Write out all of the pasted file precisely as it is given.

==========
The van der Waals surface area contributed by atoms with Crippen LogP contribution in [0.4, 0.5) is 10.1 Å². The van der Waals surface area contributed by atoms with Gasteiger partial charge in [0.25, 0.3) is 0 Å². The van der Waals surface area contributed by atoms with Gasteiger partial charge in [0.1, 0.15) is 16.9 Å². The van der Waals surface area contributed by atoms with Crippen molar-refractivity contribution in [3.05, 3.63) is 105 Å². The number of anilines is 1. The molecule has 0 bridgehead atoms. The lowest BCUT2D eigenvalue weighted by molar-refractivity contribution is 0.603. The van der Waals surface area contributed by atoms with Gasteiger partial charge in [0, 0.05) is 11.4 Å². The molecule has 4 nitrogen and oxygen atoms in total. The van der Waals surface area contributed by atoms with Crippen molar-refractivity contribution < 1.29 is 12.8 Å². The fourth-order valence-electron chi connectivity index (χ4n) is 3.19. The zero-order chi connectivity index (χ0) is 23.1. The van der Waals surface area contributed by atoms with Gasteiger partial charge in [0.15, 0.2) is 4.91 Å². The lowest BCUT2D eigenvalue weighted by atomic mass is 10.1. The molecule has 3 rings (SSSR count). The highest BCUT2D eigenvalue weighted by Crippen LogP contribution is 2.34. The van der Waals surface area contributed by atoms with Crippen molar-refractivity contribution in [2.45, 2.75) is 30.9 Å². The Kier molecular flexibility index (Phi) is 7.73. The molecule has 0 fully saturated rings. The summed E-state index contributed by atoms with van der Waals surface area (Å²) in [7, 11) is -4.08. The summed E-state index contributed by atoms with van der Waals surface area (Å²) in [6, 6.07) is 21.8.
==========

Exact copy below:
The van der Waals surface area contributed by atoms with Crippen LogP contribution in [0.4, 0.5) is 10.1 Å². The van der Waals surface area contributed by atoms with Gasteiger partial charge in [0.25, 0.3) is 0 Å². The van der Waals surface area contributed by atoms with Gasteiger partial charge in [0.1, 0.15) is 16.9 Å². The van der Waals surface area contributed by atoms with Crippen molar-refractivity contribution in [3.05, 3.63) is 105 Å². The number of anilines is 1. The molecule has 0 bridgehead atoms. The lowest BCUT2D eigenvalue weighted by molar-refractivity contribution is 0.603. The van der Waals surface area contributed by atoms with Gasteiger partial charge in [0, 0.05) is 11.4 Å². The molecule has 4 nitrogen and oxygen atoms in total. The van der Waals surface area contributed by atoms with Crippen molar-refractivity contribution < 1.29 is 12.8 Å². The fourth-order valence-electron chi connectivity index (χ4n) is 3.19. The zero-order chi connectivity index (χ0) is 23.1. The van der Waals surface area contributed by atoms with Gasteiger partial charge in [0.15, 0.2) is 4.91 Å². The lowest BCUT2D eigenvalue weighted by atomic mass is 10.1. The molecule has 3 rings (SSSR count). The highest BCUT2D eigenvalue weighted by Crippen LogP contribution is 2.34. The van der Waals surface area contributed by atoms with Crippen molar-refractivity contribution in [2.45, 2.75) is 30.9 Å². The Kier molecular flexibility index (Phi) is 7.73. The molecule has 0 fully saturated rings. The summed E-state index contributed by atoms with van der Waals surface area (Å²) in [7, 11) is -4.08. The summed E-state index contributed by atoms with van der Waals surface area (Å²) in [6, 6.07) is 21.8.